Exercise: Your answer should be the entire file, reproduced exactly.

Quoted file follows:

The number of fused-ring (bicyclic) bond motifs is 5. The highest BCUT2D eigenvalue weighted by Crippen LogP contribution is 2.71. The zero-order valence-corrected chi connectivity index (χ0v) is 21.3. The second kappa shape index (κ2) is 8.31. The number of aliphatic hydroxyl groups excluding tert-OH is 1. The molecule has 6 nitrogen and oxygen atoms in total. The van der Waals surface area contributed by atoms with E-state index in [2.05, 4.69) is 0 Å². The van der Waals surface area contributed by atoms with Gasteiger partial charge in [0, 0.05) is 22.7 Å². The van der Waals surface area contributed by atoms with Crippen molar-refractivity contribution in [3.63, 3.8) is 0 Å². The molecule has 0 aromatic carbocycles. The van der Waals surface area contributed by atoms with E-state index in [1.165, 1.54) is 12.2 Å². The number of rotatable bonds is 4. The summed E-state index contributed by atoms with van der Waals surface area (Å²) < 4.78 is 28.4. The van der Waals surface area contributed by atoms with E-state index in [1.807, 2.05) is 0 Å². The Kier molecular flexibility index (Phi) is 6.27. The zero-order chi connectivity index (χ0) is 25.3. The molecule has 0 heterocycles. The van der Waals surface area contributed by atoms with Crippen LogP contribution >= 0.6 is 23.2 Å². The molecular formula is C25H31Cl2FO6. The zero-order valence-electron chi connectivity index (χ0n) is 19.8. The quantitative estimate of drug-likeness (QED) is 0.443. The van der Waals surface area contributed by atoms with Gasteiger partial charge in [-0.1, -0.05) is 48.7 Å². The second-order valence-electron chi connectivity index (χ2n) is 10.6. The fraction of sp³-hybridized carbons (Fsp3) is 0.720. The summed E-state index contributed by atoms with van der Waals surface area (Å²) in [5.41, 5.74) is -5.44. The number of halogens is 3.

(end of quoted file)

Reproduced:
The number of fused-ring (bicyclic) bond motifs is 5. The highest BCUT2D eigenvalue weighted by Crippen LogP contribution is 2.71. The zero-order valence-corrected chi connectivity index (χ0v) is 21.3. The second kappa shape index (κ2) is 8.31. The number of aliphatic hydroxyl groups excluding tert-OH is 1. The molecule has 6 nitrogen and oxygen atoms in total. The van der Waals surface area contributed by atoms with E-state index in [2.05, 4.69) is 0 Å². The van der Waals surface area contributed by atoms with Gasteiger partial charge in [0, 0.05) is 22.7 Å². The van der Waals surface area contributed by atoms with Crippen molar-refractivity contribution in [3.63, 3.8) is 0 Å². The molecule has 0 aromatic carbocycles. The van der Waals surface area contributed by atoms with E-state index in [1.165, 1.54) is 12.2 Å². The number of rotatable bonds is 4. The summed E-state index contributed by atoms with van der Waals surface area (Å²) < 4.78 is 28.4. The van der Waals surface area contributed by atoms with E-state index in [1.807, 2.05) is 0 Å². The Kier molecular flexibility index (Phi) is 6.27. The zero-order chi connectivity index (χ0) is 25.3. The molecule has 0 heterocycles. The van der Waals surface area contributed by atoms with Crippen LogP contribution >= 0.6 is 23.2 Å². The molecular formula is C25H31Cl2FO6. The zero-order valence-electron chi connectivity index (χ0n) is 19.8. The quantitative estimate of drug-likeness (QED) is 0.443. The van der Waals surface area contributed by atoms with Gasteiger partial charge in [-0.1, -0.05) is 48.7 Å². The second-order valence-electron chi connectivity index (χ2n) is 10.6. The fraction of sp³-hybridized carbons (Fsp3) is 0.720. The summed E-state index contributed by atoms with van der Waals surface area (Å²) in [5.41, 5.74) is -5.44. The number of halogens is 3.